We must, indeed, all hang together, or assuredly we shall all hang separately. B. Franklin

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It's going to get bad, really bad...

Post by Lord Moon » 08-11-2005 11:35 PM

The odds are that the national average for gasoline prices will be $3.00 within 3 months. The price of food will go up...

and because of Greenspan... the cost of housing will go up...

just in time for the new bankrupcy laws to take effect... I wonder if they planned it that way what do you think..?

In addition all that money that is being made by other countries who sell us the oil is coming back home, as those other countries begin bying up the good old USA, lock stock and barrel.....

and since the Neo con's haven't really thought all of this through they might want to ask themselves where the tax money is going to come from to fund their little adventures overseas.... from waitresses...waiters...socialworkers...chefs.....poolboys....florists...janitors.. teachers, bus drivers and clerks? (Many of whom used to be engineers, doctors, physics teachers, IT professionals and electronic's engineers)

Since the rich ones don't really have to pay taxes because of the tax loop holes created by the social elite in washington...

we're going to have to ask Bangalore for permission to go to war........

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Post by spaceprophet » 08-12-2005 02:34 AM

This country is just going down the tubes. All because the NeoCons so desperately want to return to feudalism.

The sad thing is many college students that are finding themselves making peanuts in the service industry are neck deep in debt. Because when conservatives cut taxes they also cut spending on education. This raises the cost of tuition and other college expenses. On top of that if there are no jobs upon graduation but low pay jobs graduates are screwed.

Now the NeoCons are going to throw people in jail if they cannot pay their bills. Oh yes, they will throw them in jail for having no money! How is that you may ask? Since they changed the bankruptcy law you will have your wages garnished if you claim you cannot repay your debts. This is done by the courts. And you know what happens if you defy the courts? Jail of course. Which is the typical answer from conservatives for people who aren't rich like them or look like them or behave like them or think like them.

This leads me to believe that they want more people in jail. They make college into a privatized, price gouging industry along with health care. Energy and gas prices are allowed to soar. They then send all the jobs over seas and force large portions of people to work low wage jobs in the wake. Then they change the bankruptcy law making it against the law to claim you're broke.

They're creating a master/slave or prison way of life I tell ya.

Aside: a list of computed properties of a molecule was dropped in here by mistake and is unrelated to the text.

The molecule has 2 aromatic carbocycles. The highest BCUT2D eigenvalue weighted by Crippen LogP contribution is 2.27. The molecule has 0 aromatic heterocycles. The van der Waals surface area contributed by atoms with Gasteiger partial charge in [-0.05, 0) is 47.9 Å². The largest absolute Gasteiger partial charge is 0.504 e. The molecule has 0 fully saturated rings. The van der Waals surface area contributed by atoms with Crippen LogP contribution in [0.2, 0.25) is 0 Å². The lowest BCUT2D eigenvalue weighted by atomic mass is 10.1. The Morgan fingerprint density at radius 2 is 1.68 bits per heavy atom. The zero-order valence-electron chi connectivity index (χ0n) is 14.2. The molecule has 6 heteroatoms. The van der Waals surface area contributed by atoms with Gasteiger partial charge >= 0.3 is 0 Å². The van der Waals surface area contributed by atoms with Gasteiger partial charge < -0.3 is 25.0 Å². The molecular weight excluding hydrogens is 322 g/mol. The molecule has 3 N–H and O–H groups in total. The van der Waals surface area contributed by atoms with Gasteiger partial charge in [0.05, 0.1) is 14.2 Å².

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Iris
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Re: It's going to get bad, really bad...

Post by Iris » 08-12-2005 04:04 AM

Lord Moon wrote: just in time for the new bankrupcy laws to take effect... I wonder if they planned it that way what do you think..?
But, of course.
and since the Neo con's haven't really thought all of this through
But they have. They're not "making mistakes" -- when we start to understand that, then the pieces fall in place. They're doing exactly as they please, and the NWO creeps have had centuries to plan this out. Chilling, isn't it?
We must, indeed, all hang together, or assuredly we shall all hang separately. B. Franklin

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Iris
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Post by Iris » 08-12-2005 04:05 AM

spaceprophet wrote: This leads me to believe that they want more people in jail.
Yes! Check who owns the private prisons.
We must, indeed, all hang together, or assuredly we shall all hang separately. B. Franklin

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Post by daboodaddy » 08-12-2005 05:55 PM

Prisoners are a cheap slave labour force in the eyes of the Neo-Cons, who also OWN many of the prisons.:mad:
Question EVERYTHING, even your OWN thoughts.
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Post by joequinn » 08-12-2005 07:14 PM

To those who know what they are:

You degenerate fascist trash, who voted for Dubya last November so that he could kill the queers, prepare to go under yourselves!
"Fuggedah about it, Jake --- it's Chinatown!"

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Post by fabzilla » 08-13-2005 06:47 AM

spaceprophet wrote:


Now the NeoCons are going to throw people in jail if they cannot pay their bills. Oh yes, they will throw them in jail for having no money! How is that you may ask? Since they changed the bankruptcy law you will have your wages garnished if you claim you cannot repay your debts. This is done by the courts. And you know what happens if you defy the courts? Jail of course. Which is the typical answer from conservatives for people who aren't rich like them or look like them or behave like them or think like them.